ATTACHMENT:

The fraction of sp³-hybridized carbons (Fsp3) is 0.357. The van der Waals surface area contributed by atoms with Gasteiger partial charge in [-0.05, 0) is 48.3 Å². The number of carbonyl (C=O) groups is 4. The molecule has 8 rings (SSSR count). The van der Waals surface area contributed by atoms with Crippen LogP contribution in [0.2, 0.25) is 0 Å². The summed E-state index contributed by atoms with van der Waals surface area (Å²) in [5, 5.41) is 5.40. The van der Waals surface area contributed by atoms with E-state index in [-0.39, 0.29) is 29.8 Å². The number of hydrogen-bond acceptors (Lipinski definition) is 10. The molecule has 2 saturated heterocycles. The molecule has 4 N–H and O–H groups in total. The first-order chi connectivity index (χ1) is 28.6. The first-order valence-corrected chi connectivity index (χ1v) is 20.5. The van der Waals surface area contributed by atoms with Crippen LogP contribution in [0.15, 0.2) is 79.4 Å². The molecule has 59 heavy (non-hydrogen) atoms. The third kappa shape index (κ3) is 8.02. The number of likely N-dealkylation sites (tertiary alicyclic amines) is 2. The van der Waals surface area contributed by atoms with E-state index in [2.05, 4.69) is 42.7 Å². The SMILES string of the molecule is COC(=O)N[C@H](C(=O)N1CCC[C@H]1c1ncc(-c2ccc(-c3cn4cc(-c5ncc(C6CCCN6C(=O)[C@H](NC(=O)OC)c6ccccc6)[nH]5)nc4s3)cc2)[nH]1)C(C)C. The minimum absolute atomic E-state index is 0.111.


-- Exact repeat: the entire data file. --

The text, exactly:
The fraction of sp³-hybridized carbons (Fsp3) is 0.357. The van der Waals surface area contributed by atoms with Gasteiger partial charge in [-0.05, 0) is 48.3 Å². The number of carbonyl (C=O) groups is 4. The molecule has 8 rings (SSSR count). The van der Waals surface area contributed by atoms with Crippen LogP contribution in [0.2, 0.25) is 0 Å². The summed E-state index contributed by atoms with van der Waals surface area (Å²) in [5, 5.41) is 5.40. The van der Waals surface area contributed by atoms with E-state index in [-0.39, 0.29) is 29.8 Å². The number of hydrogen-bond acceptors (Lipinski definition) is 10. The molecule has 2 saturated heterocycles. The molecule has 4 N–H and O–H groups in total. The first-order chi connectivity index (χ1) is 28.6. The first-order valence-corrected chi connectivity index (χ1v) is 20.5. The van der Waals surface area contributed by atoms with Crippen LogP contribution in [0.15, 0.2) is 79.4 Å². The molecule has 59 heavy (non-hydrogen) atoms. The third kappa shape index (κ3) is 8.02. The number of likely N-dealkylation sites (tertiary alicyclic amines) is 2. The van der Waals surface area contributed by atoms with E-state index in [2.05, 4.69) is 42.7 Å². The SMILES string of the molecule is COC(=O)N[C@H](C(=O)N1CCC[C@H]1c1ncc(-c2ccc(-c3cn4cc(-c5ncc(C6CCCN6C(=O)[C@H](NC(=O)OC)c6ccccc6)[nH]5)nc4s3)cc2)[nH]1)C(C)C. The minimum absolute atomic E-state index is 0.111.